A staple on beginning farms and in backyards everywhere is the chicken, and why not? Chickens are easy to care for and provide us with delicious eggs and meat, not to mention entertainment as they scratch around the farm. The good news is their usefulness doesn’t end there. Besides being excellent at giving us food in the form of eggs, they can also help with another type of food: the contents of your garden.
The very nature of chickens is that they like to scratch and dig, rooting around to consume delicious bugs. If you allow them to do this in your intended garden space, their natural behavior will actually help get that ground tilled and ready to plant. This will save you the work of doing so yourself, not to mention the fuel, wear, and tear involved when using machinery. Sure, it may take them a little longer but they will be performing a great service while free ranging at the same time. If you wish to focus their efforts on a specific area, a chicken tractor or poultry netting will help keep them working where you want them until the job is done. What about the manure they leave behind, you ask? Well, about that...
One thing you can count on when it comes to chickens is that what goes in must come out, and when it does, you should use it in the garden. Chicken manure is rich in nitrogen which makes it great for the garden. If you clean the coop or pick up manure piles from free range areas, the ultimate destination should be the garden where manure will help your garden grow. If you need a place to locate your chickens’ manure but the garden isn’t quite ready, add it to the compost bin where it will work just as well until it ultimately winds up in the garden.
Speaking of compost, you can also let your chickens spend some time directly on the compost pile. For open, easily accessible piles where they will not become trapped, chickens can actually help turn compost by scratching and rooting through it in search of tasty morsels to eat. Compost piles do need to have accumulated enough time to warm up, however, as a fresh compost pile will not be quite as appealing as one that has had some time to attract bugs. Rather than you yourself turning compost manually, let them do it for you. Perhaps they’ll even add some manure directly to the pile while they work.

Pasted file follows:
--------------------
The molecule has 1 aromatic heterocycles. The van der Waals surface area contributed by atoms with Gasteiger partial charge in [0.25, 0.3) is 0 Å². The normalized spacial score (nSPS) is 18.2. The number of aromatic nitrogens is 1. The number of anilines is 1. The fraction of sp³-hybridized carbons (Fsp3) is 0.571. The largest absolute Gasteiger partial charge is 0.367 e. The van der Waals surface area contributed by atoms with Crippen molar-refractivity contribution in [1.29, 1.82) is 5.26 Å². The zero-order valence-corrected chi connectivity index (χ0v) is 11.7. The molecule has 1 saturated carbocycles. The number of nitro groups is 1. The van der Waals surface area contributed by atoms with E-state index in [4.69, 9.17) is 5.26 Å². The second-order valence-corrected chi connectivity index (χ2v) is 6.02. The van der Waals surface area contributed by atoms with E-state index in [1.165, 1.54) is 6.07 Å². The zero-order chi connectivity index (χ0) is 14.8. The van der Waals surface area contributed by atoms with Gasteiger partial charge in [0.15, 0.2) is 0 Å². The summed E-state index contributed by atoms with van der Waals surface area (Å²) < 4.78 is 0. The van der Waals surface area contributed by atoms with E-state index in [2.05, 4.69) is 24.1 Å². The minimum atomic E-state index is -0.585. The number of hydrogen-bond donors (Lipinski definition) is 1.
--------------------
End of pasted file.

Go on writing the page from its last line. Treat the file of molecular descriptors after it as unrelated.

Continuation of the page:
Best of all, you can pay chickens for all this beneficial garden work in mere scraps. Many of the food scraps from your kitchen that you might ordinarily throw away will make a fine feast for your chickens. Since chickens are omnivores, the list of foods they will enough is quite long. Their willingness to consume just about anything that comes their way is also great for keeping the feed bill down and keeping food scraps from going into a landfill when they can still serve a purpose. Be sure not to feed chickens anything that has spoiled or gone moldy, but if it is in good shape, give it a go. There is a list of foods chickens should not be fed
so you might wish to avoid those but in a lot of cases chickens have the sense to avoid what is unhealthy or does not appeal to them.
Since so many of us have chickens on our farm, it just makes good sense to get the most out of them. The very nature of a chicken is very useful to a farmer, which is likely one of the many reasons they have been seen on farms throughout history. Sure, those delicious eggs are a big part of it, but nature’s design of the chicken makes them valuable to the farmer in more ways than one. If your chickens haven’t been living up to their farm work potential, there is no time like the present to change that by putting them to work in the garden.
Learn more about raising chickens at: http://www.beginningfarmers.org/information-about-raising-chickens/